Not all members have experience in the military or law enforcement, and many perform day jobs. Members investigated by The Guardian include dental hygienists, Apple Geniuses, and beekeepers.
Others work in advanced or specialized fields. John P Balog, from Rome, New York, has a doctorate in medical physics and announces a consultancy advising on radiation therapy for cancer patients.
Dr. Balog was another AP3% member who responded to requests for comment about the website leak.
After sending an email and calling a protected number, Balog described the group as a “secret society” and said the website had been in existence for several years.
When asked why secrecy was necessary, Balog said “honestly because most of the country does not share our values,” which he called “unconditional conservatism.”
Other members of the site have a documented history of joining online forums for similar groups. Data provided to The Guardian by IREHR indicates that many were members of a wide range of militia-related groups on Facebook before that company began monitoring the organization on its website.
Seth Weiner, 34, of Canton, New York, who also runs a Facebook group for German Iron Cross military medal collectors, was a member of seven military-related Facebook groups, including “Q Patriots “,” Pissed Off Patriots of America, “and” Red Pill Patriots. “
Brian Plescher, of Ottawa, Ohio, was a member of nine such groups on Facebook, including one attached to the Ohio Militiamen, Continental Militia Network, and “APIII American Patriot the III%, Old School,” the Facebook group that once served as AP3. % Online center. Jennifer Delane Hinson, a dental assistant in Pontotoc, Mississippi, was also a member of the AP3% Facebook group, along with groups like “Mississippi Minute Man Militia” and “III% Militia national Contingency,” all under the alias Jenny Plunk. .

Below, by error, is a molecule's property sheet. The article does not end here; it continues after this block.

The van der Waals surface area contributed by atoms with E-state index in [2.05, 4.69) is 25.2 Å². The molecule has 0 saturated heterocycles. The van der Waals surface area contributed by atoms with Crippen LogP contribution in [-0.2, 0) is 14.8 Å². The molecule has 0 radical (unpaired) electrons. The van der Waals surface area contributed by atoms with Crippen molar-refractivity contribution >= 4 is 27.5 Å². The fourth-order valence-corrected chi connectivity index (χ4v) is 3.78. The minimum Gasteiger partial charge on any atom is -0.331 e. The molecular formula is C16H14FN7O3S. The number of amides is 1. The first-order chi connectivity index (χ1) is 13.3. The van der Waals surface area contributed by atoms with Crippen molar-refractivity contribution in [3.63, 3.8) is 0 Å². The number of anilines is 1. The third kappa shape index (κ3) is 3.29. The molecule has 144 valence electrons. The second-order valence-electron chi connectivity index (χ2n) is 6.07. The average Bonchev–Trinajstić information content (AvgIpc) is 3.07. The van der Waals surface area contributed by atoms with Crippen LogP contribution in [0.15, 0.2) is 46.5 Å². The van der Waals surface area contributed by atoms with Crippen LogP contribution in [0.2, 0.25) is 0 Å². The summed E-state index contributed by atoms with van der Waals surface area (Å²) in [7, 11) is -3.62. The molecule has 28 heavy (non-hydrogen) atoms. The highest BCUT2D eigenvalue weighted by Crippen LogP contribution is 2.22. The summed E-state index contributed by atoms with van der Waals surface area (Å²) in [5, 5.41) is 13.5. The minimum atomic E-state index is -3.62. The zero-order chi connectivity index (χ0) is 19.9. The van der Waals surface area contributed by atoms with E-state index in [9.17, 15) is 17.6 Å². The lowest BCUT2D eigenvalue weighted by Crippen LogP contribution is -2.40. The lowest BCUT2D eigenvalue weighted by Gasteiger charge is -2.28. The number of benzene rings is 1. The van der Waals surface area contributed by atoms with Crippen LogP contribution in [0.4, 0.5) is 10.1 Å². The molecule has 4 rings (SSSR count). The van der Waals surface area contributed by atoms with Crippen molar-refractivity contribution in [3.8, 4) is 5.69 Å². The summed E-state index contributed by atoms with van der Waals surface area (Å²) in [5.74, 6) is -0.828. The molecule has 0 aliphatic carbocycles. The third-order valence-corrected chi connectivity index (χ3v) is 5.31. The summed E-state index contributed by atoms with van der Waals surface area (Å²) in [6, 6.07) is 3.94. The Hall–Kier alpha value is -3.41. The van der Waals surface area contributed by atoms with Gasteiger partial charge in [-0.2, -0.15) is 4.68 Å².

Members of the group are not concentrated in any region of the United States, but there are unusual levels of membership in some states and counties, including some outside the heart of the Patriot Movement in the Midwest, South, and West of the country.
New York State, for example, is home to 53 of the enrolled Three Percenters – more than 11% of the total members on the site – and 17 members reside in and around Saint Lawrence County, in the far north of the Been to the Canadian Border.
While the leak revealed the details of about 500 members, Burghart said the total national membership was likely “somewhere in the few thousand.”
The site is no longer online and visiting the URL displays a page that says “this account has been suspended”. Internet logs indicate that they abruptly lost accommodation around February 2, right after the leak was discovered. Its former hosts, wix.com, did not immediately respond to requests for comment.
AP3% made the news in January when images emerged of Colorado members posing with controversial Colorado Congresswoman Lauren Bobert on the steps of that state capitol.
George is Digismak’s reported cum editor with 13 years of experience in Journalism